The Vanport Flood: 74 years ago today

May 30, 2022

6pm Monday…

74 years ago today, what was once Oregon’s 2nd largest city was erased from the map in hours.  If you’ve never heard of the Vanport Flood, read on…it only happened 5 miles from downtown Portland.

I love weather AND history, so I find this flood fascinating, especially since it’s results echo through Portland even in 2022.

I’ll be brief, since it’s a long story.

During World War II (1940-45), huge numbers of workers were brought in to work in the shipyards here in Portland.  There was an urgent need for housing, so a city was quickly built and called VANPORT (a “portmanteau” of Vancouver and Portland) on the flats north of Portland.  That’s the low area west of I-5 around Delta Park where PIR, Heron Lakes, and Delta Park West is now. 

That city contained 40,000 at it’s peak, making it the 2nd largest city in the state!

After the war, lots of folks moved away, but there were still around 13,000+ residents there by the spring of 1948, three years after the war ended.  Even a college had opened in the city for the returning GI’s…the Vanport College.

The winter of 1947-48 brought massive snowfall to the mountains of the Pacific Northwest and Rockies, along with lots of rain.  At this time there were very few dams to hold back spring floods on the Columbia and Snake Rivers…although Grand Coulee and Bonneville Dam both were operational.  The Columbia River rose throughout May 1948 and by Memorial Day Weekend was approaching the 30′ level on the Vancouver gauge.  That’s within 4′ of the all-time high in 1894.  For comparison, that 1948 level is about 22′ higher than the river is right now!  I notice the Portland Housing Authority had put out a notice in the week before saying  “REMEMBER: DIKES ARE SAFE AT PRESENT.
YOU WILL BE WARNED IF NECESSARY. YOU WILL HAVE TIME TO LEAVE. DON’T GET EXCITED.”

That didn’t happen.  On Memorial Day, May 30th, (used to be on that date instead of the last Monday of May) the railroad dike on the west side of the city (where the railroad is now) burst around 4:20pm.  A 10 foot wall of water went surging into the city.  By sunset the city was inundated and remained so for over a month.  A few factors helped keep the death toll quite low (just 15):  it was the holiday weekend with lots of people out of town and mild temps plus bright daylight kept confusion to a minimum too I suppose.  Here’s the view two weeks later from just about the same vantage point as the earlier pic.  Note the triangular are of trees on the edge of the slough in both pictures:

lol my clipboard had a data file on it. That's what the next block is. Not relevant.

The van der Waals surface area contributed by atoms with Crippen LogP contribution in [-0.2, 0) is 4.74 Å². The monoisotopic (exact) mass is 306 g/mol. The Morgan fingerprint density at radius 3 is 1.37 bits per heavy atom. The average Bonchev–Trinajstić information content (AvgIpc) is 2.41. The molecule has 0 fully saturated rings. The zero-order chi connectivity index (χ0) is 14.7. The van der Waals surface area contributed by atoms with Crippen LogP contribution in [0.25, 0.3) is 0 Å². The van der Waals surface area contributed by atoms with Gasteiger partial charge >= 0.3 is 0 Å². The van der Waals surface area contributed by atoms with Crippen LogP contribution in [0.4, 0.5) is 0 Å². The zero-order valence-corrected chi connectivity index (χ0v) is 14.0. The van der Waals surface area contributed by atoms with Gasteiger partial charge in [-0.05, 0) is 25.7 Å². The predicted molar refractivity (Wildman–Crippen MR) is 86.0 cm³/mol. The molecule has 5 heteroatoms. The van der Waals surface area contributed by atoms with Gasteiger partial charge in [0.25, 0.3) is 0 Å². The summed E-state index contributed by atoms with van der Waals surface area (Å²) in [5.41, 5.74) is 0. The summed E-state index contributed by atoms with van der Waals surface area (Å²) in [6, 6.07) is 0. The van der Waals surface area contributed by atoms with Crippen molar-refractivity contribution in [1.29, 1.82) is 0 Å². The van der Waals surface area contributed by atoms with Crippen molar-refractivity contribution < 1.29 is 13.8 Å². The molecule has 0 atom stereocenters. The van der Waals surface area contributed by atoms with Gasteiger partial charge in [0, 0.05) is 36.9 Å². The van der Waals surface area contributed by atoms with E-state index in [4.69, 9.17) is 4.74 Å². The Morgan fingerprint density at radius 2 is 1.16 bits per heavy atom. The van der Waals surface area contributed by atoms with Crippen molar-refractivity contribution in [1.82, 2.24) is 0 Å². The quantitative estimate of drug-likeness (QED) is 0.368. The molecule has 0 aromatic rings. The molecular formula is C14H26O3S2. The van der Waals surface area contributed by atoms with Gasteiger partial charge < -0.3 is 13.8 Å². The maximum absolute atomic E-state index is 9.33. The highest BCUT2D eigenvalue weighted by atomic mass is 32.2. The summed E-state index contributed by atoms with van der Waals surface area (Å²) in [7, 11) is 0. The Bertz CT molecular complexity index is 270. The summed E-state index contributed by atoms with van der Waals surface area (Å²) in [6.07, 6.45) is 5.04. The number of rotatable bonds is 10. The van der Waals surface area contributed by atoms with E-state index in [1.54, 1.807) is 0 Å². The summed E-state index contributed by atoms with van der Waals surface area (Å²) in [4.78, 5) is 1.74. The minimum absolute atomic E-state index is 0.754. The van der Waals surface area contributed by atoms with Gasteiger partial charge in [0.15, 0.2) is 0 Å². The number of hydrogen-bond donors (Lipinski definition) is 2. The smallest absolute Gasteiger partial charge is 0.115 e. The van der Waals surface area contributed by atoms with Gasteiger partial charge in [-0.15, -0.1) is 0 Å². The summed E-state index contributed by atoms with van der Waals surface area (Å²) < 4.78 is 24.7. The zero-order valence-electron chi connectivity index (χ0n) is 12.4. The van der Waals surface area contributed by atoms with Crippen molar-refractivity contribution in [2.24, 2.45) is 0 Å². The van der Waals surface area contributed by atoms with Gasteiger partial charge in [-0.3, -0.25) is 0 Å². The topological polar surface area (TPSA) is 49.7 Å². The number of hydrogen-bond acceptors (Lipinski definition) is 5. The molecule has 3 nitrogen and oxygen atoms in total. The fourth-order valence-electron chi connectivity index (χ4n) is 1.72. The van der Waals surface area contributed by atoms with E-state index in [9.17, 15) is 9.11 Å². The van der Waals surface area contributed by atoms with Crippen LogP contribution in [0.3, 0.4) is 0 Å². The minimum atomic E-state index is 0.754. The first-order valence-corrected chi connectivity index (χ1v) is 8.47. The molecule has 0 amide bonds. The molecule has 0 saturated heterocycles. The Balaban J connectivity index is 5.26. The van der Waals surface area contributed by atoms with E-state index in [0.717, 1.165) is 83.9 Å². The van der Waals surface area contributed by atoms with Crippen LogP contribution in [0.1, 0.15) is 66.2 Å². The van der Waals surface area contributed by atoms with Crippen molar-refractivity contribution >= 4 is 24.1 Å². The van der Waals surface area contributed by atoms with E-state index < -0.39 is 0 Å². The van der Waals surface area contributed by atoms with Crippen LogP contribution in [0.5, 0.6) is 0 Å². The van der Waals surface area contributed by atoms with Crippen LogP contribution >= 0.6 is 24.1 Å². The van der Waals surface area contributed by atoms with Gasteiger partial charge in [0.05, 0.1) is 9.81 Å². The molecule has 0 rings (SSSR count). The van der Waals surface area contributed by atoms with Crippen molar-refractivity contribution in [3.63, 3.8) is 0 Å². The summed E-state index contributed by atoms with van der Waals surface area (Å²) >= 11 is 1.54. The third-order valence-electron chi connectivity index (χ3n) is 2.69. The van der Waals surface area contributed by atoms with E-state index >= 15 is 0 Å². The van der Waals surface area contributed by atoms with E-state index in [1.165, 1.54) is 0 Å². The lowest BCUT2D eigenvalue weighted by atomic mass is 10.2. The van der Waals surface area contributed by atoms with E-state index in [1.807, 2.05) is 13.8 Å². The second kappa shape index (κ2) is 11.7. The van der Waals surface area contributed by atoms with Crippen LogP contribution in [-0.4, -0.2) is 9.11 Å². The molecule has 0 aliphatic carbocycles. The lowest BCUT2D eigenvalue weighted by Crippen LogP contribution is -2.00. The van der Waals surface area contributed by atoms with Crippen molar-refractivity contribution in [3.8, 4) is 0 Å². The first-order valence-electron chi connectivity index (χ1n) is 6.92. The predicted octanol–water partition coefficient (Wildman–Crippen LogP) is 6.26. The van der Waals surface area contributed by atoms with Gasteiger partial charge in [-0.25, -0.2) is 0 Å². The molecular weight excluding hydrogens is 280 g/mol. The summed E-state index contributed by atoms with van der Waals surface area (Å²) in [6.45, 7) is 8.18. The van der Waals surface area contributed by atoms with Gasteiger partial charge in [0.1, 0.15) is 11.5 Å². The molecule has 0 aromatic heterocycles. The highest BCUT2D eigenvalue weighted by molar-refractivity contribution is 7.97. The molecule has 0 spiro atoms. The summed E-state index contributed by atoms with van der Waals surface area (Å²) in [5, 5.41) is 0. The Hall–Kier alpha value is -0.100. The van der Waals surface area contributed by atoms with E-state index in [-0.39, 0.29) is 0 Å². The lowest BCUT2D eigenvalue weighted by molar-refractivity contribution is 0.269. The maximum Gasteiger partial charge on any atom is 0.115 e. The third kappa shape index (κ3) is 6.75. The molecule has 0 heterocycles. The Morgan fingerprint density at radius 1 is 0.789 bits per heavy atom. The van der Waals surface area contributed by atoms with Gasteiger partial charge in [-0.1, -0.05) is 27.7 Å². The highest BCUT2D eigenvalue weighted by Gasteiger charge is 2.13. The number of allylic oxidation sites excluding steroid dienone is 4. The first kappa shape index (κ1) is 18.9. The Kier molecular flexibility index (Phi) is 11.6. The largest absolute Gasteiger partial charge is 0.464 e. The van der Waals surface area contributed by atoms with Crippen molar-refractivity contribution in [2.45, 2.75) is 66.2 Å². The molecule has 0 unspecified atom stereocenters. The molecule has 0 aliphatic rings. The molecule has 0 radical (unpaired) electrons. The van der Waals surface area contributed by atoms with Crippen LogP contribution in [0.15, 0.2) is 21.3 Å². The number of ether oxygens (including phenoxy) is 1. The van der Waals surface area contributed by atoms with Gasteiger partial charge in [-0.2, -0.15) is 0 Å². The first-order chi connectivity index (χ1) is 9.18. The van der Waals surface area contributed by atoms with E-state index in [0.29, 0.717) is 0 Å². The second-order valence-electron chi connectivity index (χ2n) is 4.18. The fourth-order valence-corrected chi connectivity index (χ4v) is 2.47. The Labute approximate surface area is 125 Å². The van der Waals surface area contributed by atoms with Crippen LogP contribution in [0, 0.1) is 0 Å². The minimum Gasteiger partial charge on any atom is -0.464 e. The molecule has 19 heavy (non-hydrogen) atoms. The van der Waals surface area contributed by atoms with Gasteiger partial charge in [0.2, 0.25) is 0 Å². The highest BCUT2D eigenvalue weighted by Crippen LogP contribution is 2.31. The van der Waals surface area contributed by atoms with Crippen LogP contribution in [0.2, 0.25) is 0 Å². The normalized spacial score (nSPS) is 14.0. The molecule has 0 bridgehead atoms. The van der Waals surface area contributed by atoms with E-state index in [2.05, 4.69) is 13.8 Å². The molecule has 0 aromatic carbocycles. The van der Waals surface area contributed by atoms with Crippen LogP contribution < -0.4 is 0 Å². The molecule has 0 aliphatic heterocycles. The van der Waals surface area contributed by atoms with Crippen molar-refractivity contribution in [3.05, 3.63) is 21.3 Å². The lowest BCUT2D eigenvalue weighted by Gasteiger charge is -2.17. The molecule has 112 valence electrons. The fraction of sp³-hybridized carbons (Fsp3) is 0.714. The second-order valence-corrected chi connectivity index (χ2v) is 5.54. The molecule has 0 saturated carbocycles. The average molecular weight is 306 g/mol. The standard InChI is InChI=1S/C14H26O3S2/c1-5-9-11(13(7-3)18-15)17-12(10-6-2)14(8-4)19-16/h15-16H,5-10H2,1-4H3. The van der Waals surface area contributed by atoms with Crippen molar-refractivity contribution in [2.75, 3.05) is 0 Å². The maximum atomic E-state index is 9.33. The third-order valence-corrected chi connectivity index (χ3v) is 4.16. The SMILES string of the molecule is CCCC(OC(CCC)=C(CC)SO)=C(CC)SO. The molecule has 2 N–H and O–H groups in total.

It’s interesting to note that the river kept rising, and peaked about the date this picture was taken…at exactly 31′ on the Vancouver gauge.  The flood was the 2nd highest on the Columbia River since record keeping began in the 1800s.

The result?

1. About 1/3 of the residents were African-American; largely settling into north and northeast Portland following the flood.  My grandparents on one side of the family were raised in and lived in that area from the 1910s to 1950s. I remember them talking about the changes after WWII. You can find lots of  good information about this online which is way beyond the scope of a weather blog. Interesting, especially considering demographic changes in the area (once again) the past 30 years.

2. Vanport College was called “the college that wouldn’t die”, restarted in downtown Portland, and became Portland State University.

3. The town wasn’t rebuilt, but became a raceway, a park, a golf course, and wetlands.

4. The Flood Control Act of 1950 spurred a massive program of dam building along the Columbia and its tributaries — due to the 1948 flood.

Chief Meteorologist Mark Nelsen


Cool Memorial Day Weekend ahead, but not all wet

May 24, 2022

7pm Tuesday…

The big holiday weekend is approaching quickly! Last year was the 2nd warmest Memorial Day Weekend on record in Portland. That sure isn’t happening this year!

(kptv)

We have seen some warmer weather lately which has been nice. I’ve been able to work in the yard and garden sans mud. But May is still running (so far) the coolest since 2011.

(kptv)

Those numbers are for Portland, but I checked Salem which has been influenced less by the urban heat island. This month was close to the average temperature from the early 1960s to early 1980s. That WAS a cool period, but the point is that this “chilly May” isn’t really all that bad and we’ve sure seen it before.

We’ve all had a chance to get outside and enjoy dry weather for several days now. No measurable rain the last 4 days at PDX is the first time we’ve seen 4 consecutive totally dry days since early February! A few passing showers have dropped a trace today, with some of you picking up measurable rain this evening. Definitely more than I expected. Of course we picked up our typical May rainfall in the first half of the month:

(kptv)

High pressure strengthens a bit tomorrow and Thursday for warmer temperatures. I expect low-mid 70s both days. But then things are going downhill once again. The warm upper level ridge overhead will be replaced by a wet westerly jet stream by late Friday. Even California will get some showers…unusual in late May

(kptv)

By Monday, a chilly upper-level trough is sitting over the western USA. We will be on the cool side of that jet stream Saturday, Sunday, and Monday.

(kptv)

Right now it appears we won’t see that many showers Friday, but an organized (& wet) system comes through the region Saturday. Showers may even show up in the driest parts of central & north-central Oregon Saturday. Then expect lots of leftover showers Sunday. The good news? Most of the cool/wet airmass has moved to the south and east by Memorial Day itself. That means the 3rd day of the weekend could be best.

(kptv)

Weather this long weekend might be better along the beaches…not so many “pop-up” showers Friday and Sunday near the chilly ocean water. This is what I’m thinking for the northern Oregon and southern Washington coastline

(kptv)